There has been a lot of discussion about regulatory compliance on the announcement thread for these radios.
I thought I should explain a bit about why these radios don't already have compliance certificates, and what you can do to get involved in an effort to get them certified. I should first note that I don't work for 3DRobotics - I'm just a volunteer ArduPilot developer who happens to be very interested in these radios. I also wrote most of the radio firmware. So this is not an official 3DRobotics statement.
The basic idea with regards to regulatory compliance is that these are DIY radio parts. It is our understanding that, at least in the US and Australia, it is quite OK to use radios that comply with the relevant standards without getting them officially certified. Other countries have different rules.
So why didn't 3DRobotics get them certified anyway? Part of the problem is that the firmware is being rapidly developed, with new features regularly added. Under some certification systems that may mean re-certifying each firmware. That would cost a lot, and push up the cost of the radios.
The second problem is that there are so many different certification systems. There is FCC in the US, C-Tick in Australia, CE in Europe etc etc. Sometimes it may be possible to get quicker/cheaper certification of one type if you already have another type, but it is still complex.
So what do you do if you want to use/distribute these radios in a way that requires certification? I think the only reasonable answer is for the community to solve the problem. If someone puts their hand up to volunteer to do the legwork to get these radios certified in some area then they could share the results here and hopefully make life easier for someone else to work on certification elsewhere.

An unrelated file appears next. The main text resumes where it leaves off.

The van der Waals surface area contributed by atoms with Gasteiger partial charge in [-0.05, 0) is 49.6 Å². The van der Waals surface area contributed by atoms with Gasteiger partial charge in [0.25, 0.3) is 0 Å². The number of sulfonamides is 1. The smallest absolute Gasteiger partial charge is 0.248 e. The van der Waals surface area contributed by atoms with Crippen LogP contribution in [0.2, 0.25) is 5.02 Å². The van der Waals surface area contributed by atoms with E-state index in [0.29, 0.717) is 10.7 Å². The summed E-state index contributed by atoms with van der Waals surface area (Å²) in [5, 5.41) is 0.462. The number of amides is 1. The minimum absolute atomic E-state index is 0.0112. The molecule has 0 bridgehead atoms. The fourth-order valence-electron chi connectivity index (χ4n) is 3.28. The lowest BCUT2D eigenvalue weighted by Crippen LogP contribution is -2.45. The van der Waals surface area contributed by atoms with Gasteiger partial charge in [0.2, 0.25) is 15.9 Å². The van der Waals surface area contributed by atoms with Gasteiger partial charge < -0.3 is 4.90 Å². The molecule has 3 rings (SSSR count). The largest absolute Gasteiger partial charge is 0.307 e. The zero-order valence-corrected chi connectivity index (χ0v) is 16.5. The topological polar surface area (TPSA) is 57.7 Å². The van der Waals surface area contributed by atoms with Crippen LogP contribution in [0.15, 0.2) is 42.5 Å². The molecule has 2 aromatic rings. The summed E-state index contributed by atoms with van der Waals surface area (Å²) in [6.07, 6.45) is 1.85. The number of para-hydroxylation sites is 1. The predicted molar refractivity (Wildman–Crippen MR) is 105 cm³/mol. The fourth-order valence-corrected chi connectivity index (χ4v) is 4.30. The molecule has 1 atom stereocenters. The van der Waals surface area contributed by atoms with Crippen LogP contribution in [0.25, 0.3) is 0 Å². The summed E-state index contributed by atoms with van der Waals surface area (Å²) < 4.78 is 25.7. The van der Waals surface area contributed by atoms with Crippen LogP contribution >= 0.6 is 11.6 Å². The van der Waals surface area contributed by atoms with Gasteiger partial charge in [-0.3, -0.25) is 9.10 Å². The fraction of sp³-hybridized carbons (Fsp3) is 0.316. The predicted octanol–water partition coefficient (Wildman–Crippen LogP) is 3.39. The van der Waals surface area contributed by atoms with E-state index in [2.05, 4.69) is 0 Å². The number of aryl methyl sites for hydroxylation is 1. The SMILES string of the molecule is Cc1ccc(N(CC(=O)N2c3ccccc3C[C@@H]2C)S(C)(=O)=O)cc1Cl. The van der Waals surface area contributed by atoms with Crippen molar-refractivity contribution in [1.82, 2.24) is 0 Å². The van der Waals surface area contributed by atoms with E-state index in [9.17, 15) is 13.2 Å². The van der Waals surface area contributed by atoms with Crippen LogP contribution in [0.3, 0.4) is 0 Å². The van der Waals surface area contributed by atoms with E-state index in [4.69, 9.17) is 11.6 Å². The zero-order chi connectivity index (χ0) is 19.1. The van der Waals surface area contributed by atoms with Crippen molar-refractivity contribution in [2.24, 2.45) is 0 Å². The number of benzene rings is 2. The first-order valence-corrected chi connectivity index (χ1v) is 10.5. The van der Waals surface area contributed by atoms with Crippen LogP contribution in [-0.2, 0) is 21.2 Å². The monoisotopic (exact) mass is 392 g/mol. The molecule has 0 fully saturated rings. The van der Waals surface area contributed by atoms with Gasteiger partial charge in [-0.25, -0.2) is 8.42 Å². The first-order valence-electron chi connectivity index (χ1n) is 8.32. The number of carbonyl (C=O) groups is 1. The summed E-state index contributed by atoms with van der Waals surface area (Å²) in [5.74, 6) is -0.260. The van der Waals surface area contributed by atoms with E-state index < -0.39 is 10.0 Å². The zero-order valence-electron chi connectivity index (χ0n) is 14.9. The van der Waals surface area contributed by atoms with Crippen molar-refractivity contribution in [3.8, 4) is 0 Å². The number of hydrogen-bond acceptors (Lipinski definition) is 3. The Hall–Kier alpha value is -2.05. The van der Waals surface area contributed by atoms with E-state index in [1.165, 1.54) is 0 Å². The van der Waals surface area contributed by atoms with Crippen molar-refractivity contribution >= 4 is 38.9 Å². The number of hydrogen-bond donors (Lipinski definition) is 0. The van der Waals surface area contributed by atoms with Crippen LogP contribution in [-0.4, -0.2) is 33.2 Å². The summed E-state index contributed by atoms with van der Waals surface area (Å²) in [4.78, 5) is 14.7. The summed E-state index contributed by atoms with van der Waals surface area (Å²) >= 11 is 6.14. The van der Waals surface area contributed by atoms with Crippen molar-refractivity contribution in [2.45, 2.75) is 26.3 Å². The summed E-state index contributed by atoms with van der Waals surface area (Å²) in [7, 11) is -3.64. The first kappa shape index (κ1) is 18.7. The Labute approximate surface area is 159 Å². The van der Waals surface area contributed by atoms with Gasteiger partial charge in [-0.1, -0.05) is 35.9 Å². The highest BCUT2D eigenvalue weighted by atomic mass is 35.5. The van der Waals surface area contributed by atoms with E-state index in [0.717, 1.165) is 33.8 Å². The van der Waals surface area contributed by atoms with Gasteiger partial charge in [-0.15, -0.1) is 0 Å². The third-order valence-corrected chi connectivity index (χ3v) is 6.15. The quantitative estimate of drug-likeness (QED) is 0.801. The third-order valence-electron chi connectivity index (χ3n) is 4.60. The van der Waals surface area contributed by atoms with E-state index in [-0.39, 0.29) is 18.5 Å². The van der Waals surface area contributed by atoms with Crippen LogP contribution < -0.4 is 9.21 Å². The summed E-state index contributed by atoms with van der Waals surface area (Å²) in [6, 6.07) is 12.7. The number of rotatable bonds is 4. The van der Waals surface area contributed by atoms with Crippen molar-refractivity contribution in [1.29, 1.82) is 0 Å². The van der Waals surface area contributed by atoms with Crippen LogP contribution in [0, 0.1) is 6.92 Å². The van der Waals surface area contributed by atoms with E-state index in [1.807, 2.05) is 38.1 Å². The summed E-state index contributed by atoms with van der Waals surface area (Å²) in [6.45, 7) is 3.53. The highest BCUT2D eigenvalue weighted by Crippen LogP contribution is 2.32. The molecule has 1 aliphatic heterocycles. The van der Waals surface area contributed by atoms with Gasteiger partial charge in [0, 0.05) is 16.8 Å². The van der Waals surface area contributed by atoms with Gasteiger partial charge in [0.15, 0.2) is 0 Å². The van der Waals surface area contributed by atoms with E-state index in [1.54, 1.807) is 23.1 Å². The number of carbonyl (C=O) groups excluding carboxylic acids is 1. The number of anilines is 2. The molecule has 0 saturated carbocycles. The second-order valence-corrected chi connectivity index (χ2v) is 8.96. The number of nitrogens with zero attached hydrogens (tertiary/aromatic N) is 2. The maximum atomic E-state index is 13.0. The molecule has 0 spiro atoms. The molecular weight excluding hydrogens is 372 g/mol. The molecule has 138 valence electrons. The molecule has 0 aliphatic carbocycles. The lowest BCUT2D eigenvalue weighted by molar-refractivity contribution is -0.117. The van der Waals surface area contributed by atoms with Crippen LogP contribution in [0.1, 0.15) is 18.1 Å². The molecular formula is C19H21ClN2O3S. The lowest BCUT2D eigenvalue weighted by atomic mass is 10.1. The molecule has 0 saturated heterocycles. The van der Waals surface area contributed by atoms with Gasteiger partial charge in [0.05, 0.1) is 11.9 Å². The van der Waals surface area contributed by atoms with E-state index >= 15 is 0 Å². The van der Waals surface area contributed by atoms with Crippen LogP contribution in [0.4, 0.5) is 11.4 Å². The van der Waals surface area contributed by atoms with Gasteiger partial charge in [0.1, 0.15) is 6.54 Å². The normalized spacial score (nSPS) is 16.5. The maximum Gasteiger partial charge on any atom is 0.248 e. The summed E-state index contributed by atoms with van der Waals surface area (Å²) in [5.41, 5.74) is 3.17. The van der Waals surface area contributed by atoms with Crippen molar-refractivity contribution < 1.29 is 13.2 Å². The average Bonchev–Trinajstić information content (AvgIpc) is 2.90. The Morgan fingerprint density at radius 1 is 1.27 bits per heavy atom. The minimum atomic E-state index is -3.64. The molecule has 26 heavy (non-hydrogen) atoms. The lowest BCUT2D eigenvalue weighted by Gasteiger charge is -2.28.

Meanwhile, if you post something about certification, please try to make sure you do your research carefully to make sure the information is accurate. If we can build a community effort around this then I think we can solve it together.
Hello Bjorn & Richard,
How do you / have you found away around the "CE" approval for the use of the radio there with you? I still poke about at this to see if there is a way to get them in the store here as they are not allowed in the UK unless they have there certificates, so I can't sell them or use them without fear jail & fines.... :( Do you have approval there, or is there a break in the law for you as you have the "cook a chicken" license?
How did you find the duty cycle, the 868 Xbee's just stop working when they hit the limit, did they stop working at any point or did it just have the low range issue?
Well Martin, it is really a hit and miss with the customs officers. Iceland is not EU but has applied all the red tape through bilateral agreements along with Norway and some other small states. The CE mark is a holy insignia here too. THe worst thing is that it really does not guaranty much in the way of safety or quality, especially with the chinese no-name junk (where it usually stands for China Export). Even for EU produced goods, the CE mark is not a proof of rigorous control like the FCC certification.
We buy almost everything on-line over here and we have to clear it through customs at the post terminal. The customs officers are usually not the sharpest knives in the drawer so to speak. If the things don't look like complete appliances and are labeled as "components" or such they are usually not checking for CE marks. I seem to recall that the package from 3DR was labelled "instructional" or "educational" or something to that effect? From what I understand, radio amateurs have sometimes been able to talk their way past the CE mark by waving their license. They have a somewhat respected position in these matters (and they want to defend it).
I guess you are in a difficult position Martin, having to adhere strictly to the EU rules, being an official retailer. I wonder whether the transmitting module on the 3DR radio has a CE rating of its own. Would that solve things?
I had a feeling from our chat that you might have got them through customs ok, I don't think that there would be an issue here with the customs guys either, The standard package term from 3DR is marked "learning kit" so I think this helps that it's a kit! I guess they see so much stuff in "kit" form they would not not have time to check every last item, we would have a golbal melt down here in the UK if that were the case!